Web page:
Monday, August 08, 2005

Jimmy the Boss, Guido, and Little Ray

Pete came to JC and asked, “Lord, how much slack do I cut my brother and let him backstab me over and over? The dude’s pushed my buttons seven times already, ain’t that enough?" JC took a breath and told him, "You ain’t even close, little bro, try it another 500 times. Let me tell you what it’s like, man, if you’re gonna walk this walk. There was a man named Jimmy the Boss and he was out collecting his accounts. Guido had a meeting with the Boss, and he was nervous, because he owed the Boss some serious coin: close to 100 grand, and he couldn’t pay. He’d been ducking him for a while, but now it was crunch-time. He was trying to figure out a way to ask the Boss for a little time, but even then, he knew the debt was too large.
When the Boss showed up, Guido was pretty edgy, because the Boss had some of the other family with him. “Let’s take a little ride,” said one of the Boss’s men, holding open the limo’s door. Guido got in, and as the door shut behind him, the limo took off. There he was, face to face with the Boss, who was preparing to deal with one of his most faithful men in his organization.
“So whatabout the cash, Guido? It’s over a year’s pay for you. Since you can’t pay, you know what I gotta do. It’s strictly business, Guido, it’s not personal.” The Boss ordered cement shoes for Guido, and then to have his family picked up to settle the debt. Guido fell on his knees, kissed the Boss’s ring and begged, “Give me a little more time, Boss, and I’ll pay every dime. You know I’m good for it.”
Jimmy the Boss was soft on Guido, so he told his boys to let him go, and then told Guido. “Fugetaboudit…someday I may need to ask a favor of you.” So Guido split and found Little Ray Smalls, who owed him about fifty bucks. He knocked Little Ray in the knees and said, “Pay up, you loser!” Little Ray fell on the ground, kissed Guido’s hand and begged for mercy, just as Guido had done. But he would not have mercy and ordered his boys to break his fingers until he could pay his debt. When his boys saw what he was doing, they went and ratted Guido out to Jimmy the Boss.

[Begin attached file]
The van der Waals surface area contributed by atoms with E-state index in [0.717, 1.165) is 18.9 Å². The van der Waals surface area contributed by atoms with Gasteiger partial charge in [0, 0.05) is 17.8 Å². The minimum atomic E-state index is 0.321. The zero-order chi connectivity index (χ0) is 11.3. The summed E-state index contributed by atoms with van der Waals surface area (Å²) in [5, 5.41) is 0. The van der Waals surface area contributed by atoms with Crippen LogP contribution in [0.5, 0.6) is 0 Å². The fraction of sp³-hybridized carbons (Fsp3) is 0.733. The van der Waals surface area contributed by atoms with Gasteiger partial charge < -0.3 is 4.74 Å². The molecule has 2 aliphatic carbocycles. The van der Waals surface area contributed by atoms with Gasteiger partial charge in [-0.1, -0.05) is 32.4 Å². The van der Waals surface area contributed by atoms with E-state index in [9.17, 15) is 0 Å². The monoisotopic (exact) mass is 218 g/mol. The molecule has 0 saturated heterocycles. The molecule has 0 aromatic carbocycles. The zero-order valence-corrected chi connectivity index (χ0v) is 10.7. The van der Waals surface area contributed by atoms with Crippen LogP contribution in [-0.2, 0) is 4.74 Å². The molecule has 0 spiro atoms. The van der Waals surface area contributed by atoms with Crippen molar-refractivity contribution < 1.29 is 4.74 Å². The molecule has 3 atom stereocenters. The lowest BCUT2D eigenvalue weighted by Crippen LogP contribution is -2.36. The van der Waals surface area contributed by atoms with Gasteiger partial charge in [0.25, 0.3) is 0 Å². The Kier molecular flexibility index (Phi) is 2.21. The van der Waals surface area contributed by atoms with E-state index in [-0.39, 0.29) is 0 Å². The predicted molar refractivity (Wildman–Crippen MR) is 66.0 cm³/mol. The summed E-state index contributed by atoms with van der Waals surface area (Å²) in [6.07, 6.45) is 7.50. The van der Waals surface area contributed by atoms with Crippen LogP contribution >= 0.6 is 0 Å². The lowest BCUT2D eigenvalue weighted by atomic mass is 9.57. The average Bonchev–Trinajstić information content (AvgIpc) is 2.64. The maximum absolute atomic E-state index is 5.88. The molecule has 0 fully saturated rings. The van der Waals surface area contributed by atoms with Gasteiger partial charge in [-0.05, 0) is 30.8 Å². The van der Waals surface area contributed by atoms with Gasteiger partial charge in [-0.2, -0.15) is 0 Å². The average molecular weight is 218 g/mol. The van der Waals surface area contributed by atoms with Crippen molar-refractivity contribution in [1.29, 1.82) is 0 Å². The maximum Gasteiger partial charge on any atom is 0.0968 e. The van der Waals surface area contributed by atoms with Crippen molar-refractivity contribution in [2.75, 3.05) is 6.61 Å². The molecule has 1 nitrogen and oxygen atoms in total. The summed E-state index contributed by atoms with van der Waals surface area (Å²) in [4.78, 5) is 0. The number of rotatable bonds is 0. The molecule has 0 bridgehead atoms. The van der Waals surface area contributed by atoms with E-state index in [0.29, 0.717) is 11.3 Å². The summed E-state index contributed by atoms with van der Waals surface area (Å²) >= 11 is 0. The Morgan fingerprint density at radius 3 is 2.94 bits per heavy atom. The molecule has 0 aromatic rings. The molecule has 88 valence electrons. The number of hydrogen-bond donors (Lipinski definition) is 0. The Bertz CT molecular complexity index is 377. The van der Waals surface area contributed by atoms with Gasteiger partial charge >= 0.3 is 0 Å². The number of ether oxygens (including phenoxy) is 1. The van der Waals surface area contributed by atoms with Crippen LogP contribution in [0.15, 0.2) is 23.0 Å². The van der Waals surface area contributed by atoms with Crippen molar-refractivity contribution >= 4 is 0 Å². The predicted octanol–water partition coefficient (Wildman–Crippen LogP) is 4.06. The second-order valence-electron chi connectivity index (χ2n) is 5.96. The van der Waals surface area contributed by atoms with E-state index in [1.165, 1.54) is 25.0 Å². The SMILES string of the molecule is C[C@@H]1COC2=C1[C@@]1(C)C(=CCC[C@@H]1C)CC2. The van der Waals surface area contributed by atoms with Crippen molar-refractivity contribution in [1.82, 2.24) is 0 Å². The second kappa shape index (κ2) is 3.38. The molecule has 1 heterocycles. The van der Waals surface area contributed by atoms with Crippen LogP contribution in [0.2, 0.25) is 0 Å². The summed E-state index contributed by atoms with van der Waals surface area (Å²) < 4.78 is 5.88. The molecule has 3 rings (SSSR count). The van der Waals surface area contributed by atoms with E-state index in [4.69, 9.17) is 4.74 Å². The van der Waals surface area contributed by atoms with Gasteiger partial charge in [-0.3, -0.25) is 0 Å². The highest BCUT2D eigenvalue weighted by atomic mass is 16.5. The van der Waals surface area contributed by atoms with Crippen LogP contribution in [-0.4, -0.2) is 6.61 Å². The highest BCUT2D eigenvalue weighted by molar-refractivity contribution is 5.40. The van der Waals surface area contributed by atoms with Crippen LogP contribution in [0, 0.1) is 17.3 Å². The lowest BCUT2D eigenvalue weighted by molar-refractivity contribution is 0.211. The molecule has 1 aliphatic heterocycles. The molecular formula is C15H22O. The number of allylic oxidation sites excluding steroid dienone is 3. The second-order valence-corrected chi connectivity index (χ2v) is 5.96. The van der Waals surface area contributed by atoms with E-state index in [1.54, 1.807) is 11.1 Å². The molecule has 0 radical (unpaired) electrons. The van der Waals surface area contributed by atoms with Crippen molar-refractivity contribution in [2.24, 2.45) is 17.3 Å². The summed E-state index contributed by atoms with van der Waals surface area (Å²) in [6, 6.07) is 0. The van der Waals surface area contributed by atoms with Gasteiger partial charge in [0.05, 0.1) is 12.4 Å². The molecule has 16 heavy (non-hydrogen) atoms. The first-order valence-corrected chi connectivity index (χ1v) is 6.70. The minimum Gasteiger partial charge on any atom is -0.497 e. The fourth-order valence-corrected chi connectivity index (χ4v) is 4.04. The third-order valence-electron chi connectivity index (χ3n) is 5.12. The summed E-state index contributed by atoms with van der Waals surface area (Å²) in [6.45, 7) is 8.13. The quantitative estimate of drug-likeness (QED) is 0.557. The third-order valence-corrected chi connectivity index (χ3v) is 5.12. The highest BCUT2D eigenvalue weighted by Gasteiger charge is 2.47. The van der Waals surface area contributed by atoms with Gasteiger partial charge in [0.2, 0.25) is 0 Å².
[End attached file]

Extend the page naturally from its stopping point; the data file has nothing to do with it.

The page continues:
So the Boss had Guido picked up again, and said, “You ain’t right, Guido, I cut you slack because you showed me respect, and this is what you do to Little Ray? The Boss cut Guido off right there and ordered his men to work him over until he paid back all that was due.
That’s how it is, Pete. You ain’t gonna get no slack if you can’t cut your brother no slack."
(Paraphrased, Matthew 18:21-35)

This is a story that centers on three things: forgiveness, mercy, and remembering where we came from. I wonder why Peter came and asked this question of Jesus. What was going on with him? Who had offended him? Or, was it just a hypothetical question? But Jesus went to the heart of the matter quickly, telling Peter, the kingdom of heaven is like this…
The story itself is a paradox. Why, we wonder, does a man who has just been forgiven of a huge debt, turn right around and not show mercy from someone who used the same course of begging for mercy as he did, and for a much smaller amount? Looking at it from the third person, we may even be indignant and judgmental of this servant. Yet, in reality, many times we are guilty of doing this very thing. We tend to want judgment for others and mercy for ourselves.
We forget we were once lost, apart from God, and had to ask forgiveness and mercy. We are offended by the lost people around us, and even worse, our Christian brothers and sisters. It’s been said that the “Army of God” is the only army that regularly shoots its own soldiers. The bickering and backbiting in the church is a disgrace, and it’s no wonder that the world wonders where the hope is. It’s interesting that Peter asked about forgiving a “brother” who offended him.
The principle of “seventy times seven” is not a formula to give us a limit on the number of times someone can offend us before we don’t have to any more. Forgiveness, by its nature means we no longer hold the offense against the offender any longer. So, in a sense, technically, it is as if he had never sinned or offended us. Isn’t that how God handles our sin when we confess and ask for mercy?
I think though, that the master in this story probably was wise enough to not ever trust the servant with such a large account again, and might not have allowed further credit unwisely, unless he was again willing to lose it all. We need to exercise wisdom in forgiveness. Forgiveness does not mean we just blindly trust the offender again, at least not until the offender can rebuild trust. In other words, we may forgive an abuser, but not allow that person back to cause more abuse. That’s another issue.
God’s grace was enough to forgive my sin, as great as it has been. Who am I to hold judgment on another for something less than I did to offend God?

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